New Jersey’s Comprehensive Privacy Law

New Jersey has establishing itself as a privacy trailblazer. On January 16th, Governor Phil Murphy signed the state’s first comprehensive consumer data privacy law into effect. With this new Act, New Jersey becomes the 13th state with an omnibus privacy statute and the first to pass such a law in 2024.

The New Jersey privacy law shares similarities with other state privacy regimes like providing consumer rights around data access, deletion, correction and opt-outs from data sales and targeted advertising. However, it also contains some unique provisions that make it one of the more far-reaching state privacy laws to date.

Some key provisions that make the New Jersey law stand out:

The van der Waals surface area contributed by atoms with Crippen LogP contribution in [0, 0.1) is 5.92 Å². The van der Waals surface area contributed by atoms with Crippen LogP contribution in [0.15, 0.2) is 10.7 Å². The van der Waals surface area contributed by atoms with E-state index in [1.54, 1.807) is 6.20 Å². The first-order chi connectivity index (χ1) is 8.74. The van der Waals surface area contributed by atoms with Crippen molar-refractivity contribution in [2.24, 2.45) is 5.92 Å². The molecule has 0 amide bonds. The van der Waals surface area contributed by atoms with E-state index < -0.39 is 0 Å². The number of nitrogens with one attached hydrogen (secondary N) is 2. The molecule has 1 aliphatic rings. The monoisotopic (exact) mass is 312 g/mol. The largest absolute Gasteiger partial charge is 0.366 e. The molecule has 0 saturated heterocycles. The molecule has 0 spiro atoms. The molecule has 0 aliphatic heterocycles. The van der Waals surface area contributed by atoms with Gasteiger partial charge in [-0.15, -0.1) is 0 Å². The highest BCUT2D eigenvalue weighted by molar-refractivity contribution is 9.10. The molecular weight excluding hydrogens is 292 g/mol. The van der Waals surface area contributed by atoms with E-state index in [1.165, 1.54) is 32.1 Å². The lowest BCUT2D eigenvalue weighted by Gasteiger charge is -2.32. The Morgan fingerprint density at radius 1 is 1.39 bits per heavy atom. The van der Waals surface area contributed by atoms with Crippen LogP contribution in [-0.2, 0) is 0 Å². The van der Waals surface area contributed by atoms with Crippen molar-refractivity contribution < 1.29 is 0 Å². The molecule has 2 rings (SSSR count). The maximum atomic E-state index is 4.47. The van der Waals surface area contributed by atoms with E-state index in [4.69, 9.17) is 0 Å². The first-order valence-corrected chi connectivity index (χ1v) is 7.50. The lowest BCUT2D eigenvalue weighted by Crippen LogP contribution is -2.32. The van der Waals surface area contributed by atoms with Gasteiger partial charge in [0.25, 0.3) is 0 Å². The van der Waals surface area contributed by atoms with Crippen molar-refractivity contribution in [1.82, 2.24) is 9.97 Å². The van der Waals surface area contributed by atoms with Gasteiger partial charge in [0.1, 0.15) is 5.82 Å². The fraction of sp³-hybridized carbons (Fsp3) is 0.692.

• Broad applicability with limited exemptions – The law applies to for-profit and nonprofit entities that meet data processing thresholds, with fewer carved-out exemptions than many other states.
  • Financial data treated as sensitive – Financial account numbers and login credentials are classified as “sensitive data” requiring opt-in consent to process.
  • Data protection assessment mandate – Companies must conduct data protection impact assessments before high-risk data processing like targeted ads or analytics.
  • Honoring opt-out preference signals – Within 6 months of the effective date, companies must allow opt-outs via “universal opt-out mechanisms” like browser plugins.
  • No revenue threshold – Unlike laws in Virginia, Connecticut, and others, there is no revenue threshold for the law to apply.
  • Rulemaking authority – The NJ Division of Consumer Affairs is empowered to establish regulations fleshing out parts of the law.

Companies have over 10 months to prepare for compliance, but the law’s stringent provisions mean those efforts should begin promptly. Privacy and legal professionals would be wise to closely study this latest law for potential impacts.